John, or Seán as he later preferred to be called, attended Garryshane NS where a senior fellow pupil of his was Dan Breen. His teachers were Mary Power and Denis Tuohy. Before the latter’s appointment, there had been a temporary principal in the school, a Kerryman named Charlie Walshe. He was a native Irish speaker and taught his pupils Irish and Irish history, both of which were very neglected in National Schools in those days. Many of the past pupils from his Irish classes like Seán Treacy, Dan Breen, Dinny Lacey, Seán Hogan, and Pakie Deere played very active and leading roles in the fight for Irish freedom. Seán Riordan joined the Volunteers in Donohill in 1920. His older brother, Tim, had been a member since 1917. They formed C Coy. of the 4th Batt. of the Third Tipperary Brigade IRA. There were seventy six members in the Coy. and Laurence Power of Coolnagun was its captain. Seán was also a member of the Gaelic League and a keen hurler. He would have undergone a strict course of military training suitable for a guerrilla fighter.

During the War of Independence he saw active service locally. That usually consisted of sniping at RIC barracks, cratering roads or felling trees across them, gathering information, and participating in ambushes. Carrying despatches was an important activity. Guard duty at the local Republican court and arms dumps was a regular duty. When the Civil War started in June 1922 he followed his Brigadier’s example and stayed loyal to his oath to the Irish Republic. Like his brother, Tim, he would have seen active service all over South Tipperary and Co. Kilkenny. Gradually the Free State forces gained the upper hand militarily and pressure on the Republican forces increased rapidly due to the huge number of former British army soldiers who joined the FS army, and the amount of heavy and sophisticated weaponry from the same source. While on active service he killed in action defending the Republic at Coalbrook in the parish of Ballingarry on 12 December 1922. A report in the “Irish Times” stated “Free State troops came upon what they described as a ‘large body of Irregulars’ near Ballingarry, Co. Tipperary. They report that two were killed and eleven taken prisoner, with two of their troops wounded”. Actually Seán was the only casualty on that day. He died at the age of eighteen like his fellow Volunteers Kevin Barry and Dan Carew. He is buried alongside Brig. Gen. Dinny Lacey, his Brigadier and fellow parishioner, in the Republican Plot in St. Michael’s cemetery, Tipperary Town.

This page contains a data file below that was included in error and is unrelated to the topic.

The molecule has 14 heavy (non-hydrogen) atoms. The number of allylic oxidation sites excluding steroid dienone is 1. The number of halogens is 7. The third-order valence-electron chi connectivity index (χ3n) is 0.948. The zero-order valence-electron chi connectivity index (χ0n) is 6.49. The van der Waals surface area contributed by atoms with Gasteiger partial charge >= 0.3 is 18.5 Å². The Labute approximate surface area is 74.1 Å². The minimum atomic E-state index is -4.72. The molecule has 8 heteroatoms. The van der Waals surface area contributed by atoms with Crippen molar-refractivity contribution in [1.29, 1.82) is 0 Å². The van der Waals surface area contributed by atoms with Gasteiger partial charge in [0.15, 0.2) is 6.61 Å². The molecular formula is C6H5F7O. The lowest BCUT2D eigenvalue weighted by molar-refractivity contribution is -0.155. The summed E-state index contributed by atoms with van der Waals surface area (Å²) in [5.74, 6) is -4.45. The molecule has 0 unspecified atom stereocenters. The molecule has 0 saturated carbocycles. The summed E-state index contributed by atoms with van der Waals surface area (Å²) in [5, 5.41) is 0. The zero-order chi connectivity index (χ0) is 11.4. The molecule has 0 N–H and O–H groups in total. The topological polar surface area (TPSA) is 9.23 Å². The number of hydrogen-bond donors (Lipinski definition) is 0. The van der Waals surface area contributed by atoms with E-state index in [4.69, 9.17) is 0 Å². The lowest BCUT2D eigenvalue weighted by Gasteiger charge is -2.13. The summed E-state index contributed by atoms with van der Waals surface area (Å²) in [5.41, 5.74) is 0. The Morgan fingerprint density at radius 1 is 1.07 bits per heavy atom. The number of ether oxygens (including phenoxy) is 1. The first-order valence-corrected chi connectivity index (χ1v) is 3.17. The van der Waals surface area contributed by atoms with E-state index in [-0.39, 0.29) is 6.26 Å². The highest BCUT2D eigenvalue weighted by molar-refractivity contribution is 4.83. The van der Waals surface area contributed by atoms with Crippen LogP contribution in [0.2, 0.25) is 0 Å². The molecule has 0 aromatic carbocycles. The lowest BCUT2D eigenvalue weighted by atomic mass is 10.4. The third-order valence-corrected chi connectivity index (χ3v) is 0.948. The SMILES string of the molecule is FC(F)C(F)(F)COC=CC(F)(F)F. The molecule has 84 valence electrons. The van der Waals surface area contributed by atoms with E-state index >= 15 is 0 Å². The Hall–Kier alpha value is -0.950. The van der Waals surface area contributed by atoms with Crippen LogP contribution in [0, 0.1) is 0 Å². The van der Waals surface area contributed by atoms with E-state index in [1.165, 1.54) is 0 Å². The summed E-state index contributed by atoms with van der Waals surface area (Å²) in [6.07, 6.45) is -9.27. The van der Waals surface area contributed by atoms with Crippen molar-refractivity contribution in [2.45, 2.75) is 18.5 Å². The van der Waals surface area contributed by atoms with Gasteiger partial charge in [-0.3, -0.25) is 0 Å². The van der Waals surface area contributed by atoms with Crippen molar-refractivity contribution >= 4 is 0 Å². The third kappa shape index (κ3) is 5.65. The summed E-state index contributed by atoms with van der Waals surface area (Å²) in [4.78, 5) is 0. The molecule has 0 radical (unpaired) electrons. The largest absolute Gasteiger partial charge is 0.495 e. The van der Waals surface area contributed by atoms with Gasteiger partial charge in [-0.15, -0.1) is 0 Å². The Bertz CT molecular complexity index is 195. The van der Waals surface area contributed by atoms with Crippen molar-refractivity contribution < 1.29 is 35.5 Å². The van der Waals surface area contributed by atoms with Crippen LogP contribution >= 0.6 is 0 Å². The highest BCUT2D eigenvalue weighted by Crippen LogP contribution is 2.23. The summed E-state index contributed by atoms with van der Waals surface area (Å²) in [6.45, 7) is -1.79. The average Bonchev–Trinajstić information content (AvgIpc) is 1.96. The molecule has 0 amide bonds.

On the day after his death his commanding Officers wrote the following letter to his bereaved mother,


Head Quarters,

No. 2 Active Service Column,

3rd Tipperary Bde.



Dear Mrs. Riordan,

                               On behalf of the Officers and men of above Column, we wish to tender to you and family our sincere and heartfelt sorrow and sympathy at the loss of a brave and gallant Comrade, and to you a noble son. He died as he wished, a soldier of Freedom, ever ready to sacrifice his life that we his comrades might live, so it is that we miss him very much, but with the knowledge that he has joined that noble band where true heroes merit their reward. We will march on to victory, a victory made sacred by the life blood of our brave and comrade.

Signed on behalf of Officers and men,

Martin Breen[14], O/C.

Michael O Dwyer, Dep. O/C.

Denis Ryan[15], Adjt.